“The world just had the hottest week on record, according to preliminary data,” the WMO said in a statement, after climate change and the early stages of the El Nino weather pattern drove the warmest June on record.
It’s the latest in a series of records halfway through a year that has already seen a drought in Spain and fierce heat waves in China as well the United States.
“We are in uncharted territory and we can expect more records to fall as El Nino develops further and these impacts will extend into 2024,” said Christopher Hewitt, WMO Director of Climate Services.
“This is worrying news for the planet.”
Last week the Canadian Ministry of Natural Resources said the number of wildfires in the country—more than 670 on Friday—was “off the charts” with a long and difficult summer ahead.
Smoke from the fires so far this season has fouled the air in Canada and neighboring United States, affecting more than 100 million people.
In the US, Texas is experiencing a prolonged “heat dome” in which warm air is trapped in the atmosphere like a convection oven, while in Europe, Spain is bracing for its second heatwave in a matter of weeks.
In southern Iraq, the fabled marshland is suffering its worst heatwave in the past 40 years, the UN’s Food and Agriculture Organization said on Monday, warning of a “devastating impact” on the ecosystem as well as local farmers and fisheries.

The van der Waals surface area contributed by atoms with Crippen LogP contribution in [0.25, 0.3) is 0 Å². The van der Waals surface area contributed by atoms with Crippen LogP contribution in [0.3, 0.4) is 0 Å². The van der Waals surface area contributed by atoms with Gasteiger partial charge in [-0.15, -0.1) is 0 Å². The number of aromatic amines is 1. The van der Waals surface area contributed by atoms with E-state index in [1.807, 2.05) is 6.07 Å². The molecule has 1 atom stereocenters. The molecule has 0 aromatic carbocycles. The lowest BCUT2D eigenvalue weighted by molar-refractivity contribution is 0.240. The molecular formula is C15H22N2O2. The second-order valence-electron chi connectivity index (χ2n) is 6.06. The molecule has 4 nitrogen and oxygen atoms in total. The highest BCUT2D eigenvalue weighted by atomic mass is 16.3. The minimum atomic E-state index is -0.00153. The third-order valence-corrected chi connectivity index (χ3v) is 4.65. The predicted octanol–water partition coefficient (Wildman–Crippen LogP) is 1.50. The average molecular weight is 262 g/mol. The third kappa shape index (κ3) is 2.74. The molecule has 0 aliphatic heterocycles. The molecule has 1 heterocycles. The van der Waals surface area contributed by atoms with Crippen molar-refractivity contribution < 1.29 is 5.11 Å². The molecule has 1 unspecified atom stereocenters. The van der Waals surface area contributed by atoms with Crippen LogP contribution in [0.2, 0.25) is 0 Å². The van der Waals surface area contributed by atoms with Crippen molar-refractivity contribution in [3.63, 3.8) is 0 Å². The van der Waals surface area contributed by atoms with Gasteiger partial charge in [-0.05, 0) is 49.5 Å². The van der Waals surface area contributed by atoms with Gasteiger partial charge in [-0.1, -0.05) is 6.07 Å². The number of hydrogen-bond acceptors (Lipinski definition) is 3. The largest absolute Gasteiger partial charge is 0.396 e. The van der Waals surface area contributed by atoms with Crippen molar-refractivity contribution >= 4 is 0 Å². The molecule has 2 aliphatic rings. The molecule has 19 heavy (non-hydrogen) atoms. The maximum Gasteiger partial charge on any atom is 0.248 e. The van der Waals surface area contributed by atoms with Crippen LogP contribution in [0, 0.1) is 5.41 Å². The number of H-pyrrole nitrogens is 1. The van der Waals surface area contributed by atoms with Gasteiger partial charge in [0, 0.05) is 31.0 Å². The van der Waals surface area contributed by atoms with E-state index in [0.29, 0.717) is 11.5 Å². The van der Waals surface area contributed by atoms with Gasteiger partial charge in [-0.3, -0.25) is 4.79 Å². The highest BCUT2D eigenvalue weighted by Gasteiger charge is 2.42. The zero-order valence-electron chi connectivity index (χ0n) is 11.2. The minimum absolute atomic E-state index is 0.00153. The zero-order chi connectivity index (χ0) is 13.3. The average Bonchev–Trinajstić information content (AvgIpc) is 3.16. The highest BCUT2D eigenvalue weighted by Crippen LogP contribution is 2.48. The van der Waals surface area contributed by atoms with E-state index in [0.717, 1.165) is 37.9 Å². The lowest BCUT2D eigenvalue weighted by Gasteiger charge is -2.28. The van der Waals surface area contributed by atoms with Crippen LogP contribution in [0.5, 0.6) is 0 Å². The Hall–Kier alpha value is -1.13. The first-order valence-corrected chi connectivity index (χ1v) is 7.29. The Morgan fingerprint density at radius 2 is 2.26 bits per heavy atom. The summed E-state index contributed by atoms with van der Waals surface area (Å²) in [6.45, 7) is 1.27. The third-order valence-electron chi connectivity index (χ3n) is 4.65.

UN Secretary General Antonio Guterres has said “the situation we are witnessing now is the demonstration that climate change is out of control”.
The world has warmed an average of nearly 1.2 C since the mid-1800s, unleashing extreme weather including more intense heatwaves, more severe droughts in some areas and storms made fiercer by rising seas.
In June, global sea surface temperatures hit unprecedented levels, while Antarctic sea ice reached its lowest extent for the month since satellite observations began, at 17 percent below average, breaking the previous June record by a substantial margin.